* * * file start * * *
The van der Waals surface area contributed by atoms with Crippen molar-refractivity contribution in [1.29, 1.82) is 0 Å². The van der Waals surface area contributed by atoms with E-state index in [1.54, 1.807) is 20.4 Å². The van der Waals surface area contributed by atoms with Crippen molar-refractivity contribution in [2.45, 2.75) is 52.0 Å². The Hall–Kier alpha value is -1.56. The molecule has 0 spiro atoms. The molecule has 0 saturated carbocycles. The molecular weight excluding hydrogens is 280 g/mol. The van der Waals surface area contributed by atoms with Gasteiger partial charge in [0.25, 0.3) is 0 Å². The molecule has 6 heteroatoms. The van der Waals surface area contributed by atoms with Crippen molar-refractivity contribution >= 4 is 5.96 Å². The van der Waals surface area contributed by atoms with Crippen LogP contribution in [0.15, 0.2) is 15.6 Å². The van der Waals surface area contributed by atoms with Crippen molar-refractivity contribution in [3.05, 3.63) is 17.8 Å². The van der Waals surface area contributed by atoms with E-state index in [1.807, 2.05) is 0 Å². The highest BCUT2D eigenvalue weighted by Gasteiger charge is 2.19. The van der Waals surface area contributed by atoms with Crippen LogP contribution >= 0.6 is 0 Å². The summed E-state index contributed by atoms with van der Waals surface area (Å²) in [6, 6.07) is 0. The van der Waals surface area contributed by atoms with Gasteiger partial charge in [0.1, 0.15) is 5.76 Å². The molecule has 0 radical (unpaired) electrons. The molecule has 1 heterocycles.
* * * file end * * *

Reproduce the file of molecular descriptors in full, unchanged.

The van der Waals surface area contributed by atoms with Crippen molar-refractivity contribution in [1.29, 1.82) is 0 Å². The van der Waals surface area contributed by atoms with E-state index in [1.54, 1.807) is 20.4 Å². The van der Waals surface area contributed by atoms with Crippen molar-refractivity contribution in [2.45, 2.75) is 52.0 Å². The Hall–Kier alpha value is -1.56. The molecule has 0 spiro atoms. The molecule has 0 saturated carbocycles. The molecular weight excluding hydrogens is 280 g/mol. The van der Waals surface area contributed by atoms with Gasteiger partial charge in [0.25, 0.3) is 0 Å². The molecule has 6 heteroatoms. The van der Waals surface area contributed by atoms with Crippen molar-refractivity contribution >= 4 is 5.96 Å². The van der Waals surface area contributed by atoms with Crippen LogP contribution in [0.15, 0.2) is 15.6 Å². The van der Waals surface area contributed by atoms with Crippen molar-refractivity contribution in [3.05, 3.63) is 17.8 Å². The van der Waals surface area contributed by atoms with E-state index in [1.807, 2.05) is 0 Å². The highest BCUT2D eigenvalue weighted by Gasteiger charge is 2.19. The van der Waals surface area contributed by atoms with Crippen LogP contribution >= 0.6 is 0 Å². The summed E-state index contributed by atoms with van der Waals surface area (Å²) in [6, 6.07) is 0. The van der Waals surface area contributed by atoms with Gasteiger partial charge in [0.1, 0.15) is 5.76 Å². The molecule has 0 radical (unpaired) electrons. The molecule has 1 heterocycles.